Feed poultry a ratio:  2 lbs. per 100 lbs.

 

M.F. Petty D.V.M. Alabama
test on feeder pigs Eliminated internal parasites in the test group in 7 days. Odor was noticeably less offensive after 21 days. Fly population decreased markedly after 6 weeks.

O.C. Collins D.V.M. Midland Animal Clinic and Hospital, Midland, Tex as
Tests on dogs over 35 lbs. 1 tbs. and 1 tsp. under 35 lbs. within 7 days all ova disappeared from stools. This includes Ascarids, Hookworms, and Whipworms

 

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Poultry Eye Worms

This worm is very harmful to poultry in the Southern States of the USA .Hawaii , Philippines and other subtropical areas. It is a small white worm that lodges in the corner of a chicken's eye. The eye becomes swollen, inflamed, and watery. Impairing the chickens vision. The eyelids may stick together and the eye may turn cloudy and eventually be destroyed. The chicken may try to scratch the eye to get rid of the irritation.
Eye worms have a indirect cycle. When the worm deposits the eggs in the eye, they pass into the tear duct, they are then swallowed by the chicken and expelled in droppings, and are eaten by the Surinam cockroaches. When the chicken eats the infective cockroach, worm larvae migrates up the esophagi to the mouth thru the tear duct, and into the eye. Wild birds are also infected, and they help spread the Eye Worm to chicken flocks. To control eye worm you must control the cockroaches around the chicken houses.


NOTE THESE BIRDS IF INFECTED AND HANDLED BY YOU CAN LEAVE THE INFECTION ON YOUR CLOTHING OR SHOES AND YOU WILL CARRY IT HOME, OR YOU WILL BRING IT HOME WITH INFECTED BIRDS.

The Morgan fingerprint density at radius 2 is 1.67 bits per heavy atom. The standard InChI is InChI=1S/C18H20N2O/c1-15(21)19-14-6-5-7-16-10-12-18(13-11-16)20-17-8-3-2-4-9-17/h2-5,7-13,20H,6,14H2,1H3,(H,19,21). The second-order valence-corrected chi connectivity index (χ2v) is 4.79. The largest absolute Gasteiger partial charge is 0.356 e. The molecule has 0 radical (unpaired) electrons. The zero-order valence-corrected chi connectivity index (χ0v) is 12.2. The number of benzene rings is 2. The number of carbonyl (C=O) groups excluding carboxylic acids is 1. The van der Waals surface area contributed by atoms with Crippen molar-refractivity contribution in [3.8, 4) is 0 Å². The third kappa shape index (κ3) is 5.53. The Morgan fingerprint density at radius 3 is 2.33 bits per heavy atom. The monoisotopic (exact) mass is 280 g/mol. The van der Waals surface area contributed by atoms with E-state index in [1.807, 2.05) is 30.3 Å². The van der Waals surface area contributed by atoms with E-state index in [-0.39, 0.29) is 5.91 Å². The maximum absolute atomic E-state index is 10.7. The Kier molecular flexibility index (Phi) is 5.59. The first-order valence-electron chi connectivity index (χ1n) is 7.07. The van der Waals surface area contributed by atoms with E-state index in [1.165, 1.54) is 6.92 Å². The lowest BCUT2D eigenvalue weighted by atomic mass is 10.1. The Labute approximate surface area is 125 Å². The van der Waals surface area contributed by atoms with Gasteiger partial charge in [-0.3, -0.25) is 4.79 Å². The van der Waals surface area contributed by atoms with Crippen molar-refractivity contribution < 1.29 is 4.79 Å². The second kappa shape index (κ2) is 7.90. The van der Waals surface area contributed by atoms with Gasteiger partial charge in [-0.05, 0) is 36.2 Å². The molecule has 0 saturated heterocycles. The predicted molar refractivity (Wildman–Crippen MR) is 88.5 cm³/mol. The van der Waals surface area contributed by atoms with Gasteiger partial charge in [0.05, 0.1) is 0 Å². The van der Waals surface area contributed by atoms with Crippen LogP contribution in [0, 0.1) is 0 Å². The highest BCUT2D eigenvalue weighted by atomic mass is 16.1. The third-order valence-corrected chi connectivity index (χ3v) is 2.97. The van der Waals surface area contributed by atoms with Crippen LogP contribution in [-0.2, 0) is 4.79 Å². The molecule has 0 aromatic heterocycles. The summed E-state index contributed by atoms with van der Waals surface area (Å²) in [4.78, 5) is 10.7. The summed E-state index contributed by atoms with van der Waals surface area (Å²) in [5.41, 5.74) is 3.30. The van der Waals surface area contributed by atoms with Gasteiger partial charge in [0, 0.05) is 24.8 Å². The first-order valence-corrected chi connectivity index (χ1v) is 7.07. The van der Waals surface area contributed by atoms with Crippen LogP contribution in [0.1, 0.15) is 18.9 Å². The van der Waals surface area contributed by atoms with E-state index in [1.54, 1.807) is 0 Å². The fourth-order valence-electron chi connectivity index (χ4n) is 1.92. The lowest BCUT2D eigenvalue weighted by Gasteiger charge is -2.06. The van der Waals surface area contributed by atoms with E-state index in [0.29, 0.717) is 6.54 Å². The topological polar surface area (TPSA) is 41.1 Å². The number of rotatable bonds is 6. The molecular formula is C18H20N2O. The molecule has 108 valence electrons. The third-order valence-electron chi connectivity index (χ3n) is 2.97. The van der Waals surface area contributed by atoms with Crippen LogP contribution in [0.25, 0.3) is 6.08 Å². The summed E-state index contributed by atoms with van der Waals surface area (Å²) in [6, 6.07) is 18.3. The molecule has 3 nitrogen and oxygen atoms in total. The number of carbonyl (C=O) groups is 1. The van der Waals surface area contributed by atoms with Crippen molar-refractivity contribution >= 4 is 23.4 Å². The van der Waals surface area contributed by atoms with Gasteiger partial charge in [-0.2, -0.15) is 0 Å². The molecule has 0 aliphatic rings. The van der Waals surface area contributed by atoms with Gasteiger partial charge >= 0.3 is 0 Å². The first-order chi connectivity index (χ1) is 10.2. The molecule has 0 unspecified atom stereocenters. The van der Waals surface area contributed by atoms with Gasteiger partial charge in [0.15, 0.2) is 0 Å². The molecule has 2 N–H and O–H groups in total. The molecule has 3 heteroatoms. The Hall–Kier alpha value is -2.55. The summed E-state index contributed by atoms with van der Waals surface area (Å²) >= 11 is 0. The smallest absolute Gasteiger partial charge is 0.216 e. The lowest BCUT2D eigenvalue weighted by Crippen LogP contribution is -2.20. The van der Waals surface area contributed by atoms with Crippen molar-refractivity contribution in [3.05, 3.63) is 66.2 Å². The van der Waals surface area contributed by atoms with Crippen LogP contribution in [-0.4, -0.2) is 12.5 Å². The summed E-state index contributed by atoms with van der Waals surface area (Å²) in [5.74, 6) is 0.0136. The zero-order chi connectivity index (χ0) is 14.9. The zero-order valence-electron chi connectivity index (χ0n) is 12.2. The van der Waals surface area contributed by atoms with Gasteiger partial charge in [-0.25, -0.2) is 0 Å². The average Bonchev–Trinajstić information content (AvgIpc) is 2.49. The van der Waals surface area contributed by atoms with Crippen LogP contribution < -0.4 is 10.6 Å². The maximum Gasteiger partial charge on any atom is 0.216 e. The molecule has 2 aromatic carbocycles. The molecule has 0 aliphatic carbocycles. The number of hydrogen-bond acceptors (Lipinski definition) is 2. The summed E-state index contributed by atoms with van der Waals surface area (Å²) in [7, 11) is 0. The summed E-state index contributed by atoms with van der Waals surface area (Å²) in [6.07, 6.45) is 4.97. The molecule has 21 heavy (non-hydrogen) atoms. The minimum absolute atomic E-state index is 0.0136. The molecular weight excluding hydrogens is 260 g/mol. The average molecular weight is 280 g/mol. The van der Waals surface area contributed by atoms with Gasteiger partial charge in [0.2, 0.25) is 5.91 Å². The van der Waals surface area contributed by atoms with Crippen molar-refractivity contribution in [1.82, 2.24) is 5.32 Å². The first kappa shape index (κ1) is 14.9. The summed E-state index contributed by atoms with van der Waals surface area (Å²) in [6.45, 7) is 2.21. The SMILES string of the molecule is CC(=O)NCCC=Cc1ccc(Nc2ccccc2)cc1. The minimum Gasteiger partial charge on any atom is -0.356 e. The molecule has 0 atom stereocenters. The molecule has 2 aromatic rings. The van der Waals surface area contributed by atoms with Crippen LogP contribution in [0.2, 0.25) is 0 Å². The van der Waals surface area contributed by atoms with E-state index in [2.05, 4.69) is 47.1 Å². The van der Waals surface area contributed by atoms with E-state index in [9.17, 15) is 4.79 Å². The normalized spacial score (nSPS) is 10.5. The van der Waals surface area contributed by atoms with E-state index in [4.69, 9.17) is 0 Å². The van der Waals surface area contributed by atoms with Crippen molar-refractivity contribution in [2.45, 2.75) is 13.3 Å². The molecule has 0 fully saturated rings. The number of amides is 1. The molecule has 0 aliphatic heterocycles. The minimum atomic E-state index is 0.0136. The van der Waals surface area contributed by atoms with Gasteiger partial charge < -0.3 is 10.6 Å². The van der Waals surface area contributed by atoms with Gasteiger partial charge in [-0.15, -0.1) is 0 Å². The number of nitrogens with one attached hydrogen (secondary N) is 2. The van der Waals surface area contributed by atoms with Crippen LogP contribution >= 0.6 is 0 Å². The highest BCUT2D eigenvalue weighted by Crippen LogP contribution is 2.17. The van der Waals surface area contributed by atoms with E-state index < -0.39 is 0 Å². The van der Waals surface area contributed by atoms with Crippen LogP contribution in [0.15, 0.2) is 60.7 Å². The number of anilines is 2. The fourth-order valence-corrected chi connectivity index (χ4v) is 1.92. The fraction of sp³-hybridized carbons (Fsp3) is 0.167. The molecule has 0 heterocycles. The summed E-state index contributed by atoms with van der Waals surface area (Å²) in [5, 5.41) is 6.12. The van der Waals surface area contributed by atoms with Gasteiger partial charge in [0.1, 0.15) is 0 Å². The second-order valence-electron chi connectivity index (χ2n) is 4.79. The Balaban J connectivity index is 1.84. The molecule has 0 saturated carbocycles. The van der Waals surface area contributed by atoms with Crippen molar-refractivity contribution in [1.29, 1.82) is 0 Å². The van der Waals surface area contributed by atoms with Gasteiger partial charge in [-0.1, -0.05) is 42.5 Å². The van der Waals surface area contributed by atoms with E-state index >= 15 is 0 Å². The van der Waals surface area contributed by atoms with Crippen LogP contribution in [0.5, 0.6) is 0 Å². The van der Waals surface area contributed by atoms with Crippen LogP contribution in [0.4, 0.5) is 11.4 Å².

Be sure and never wear the same shoes or clothing to the bird barn that you wear visiting a bird owners barns.
The eggs of the disease are in the fluid of the eye of the infected bird. The bird carries a high fever and the fancier needs to doctor it immediately. Use a medicine called VETRX and put it directly into the eye, around the eye, down the throat, and in the water. Do this three times the first week and twice the second week and should clear it up. Continue to put the VetRx on the eye for 4 weeks.

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Worms

Roundworms and tapeworms Let’s look at two common types of worms - .  Roundworms are yellowish-white in color and may be 2 to 3 inches in length.  They live in the intestinal tract. The eggs of the roundworm are passed onto the ground or into litter through the birds droppings.  Chickens who are confined to a house or small yard will scratch and peck in the droppings of all birds.  Chickens then get roundworms by eating worm eggs. To control infestations of roundworms it is important  that you keep your birds in a sanitary environment.  Watch your birds for signs of roundworm infestation – pale heads, droopiness, weight loss, diarrhea, and even death.  Diagnosis of roundworms can be made by examining the intestines for the presence of worms  or by taking samples of droppings to a veterinarian for examination under a microscope.  If the presence of worms is confirmed, control is accomplished by the use of piperazine wormer in the feed or water, which can be purchased at most local feed stores.  Treatment must be repeated three weeks later for the best results.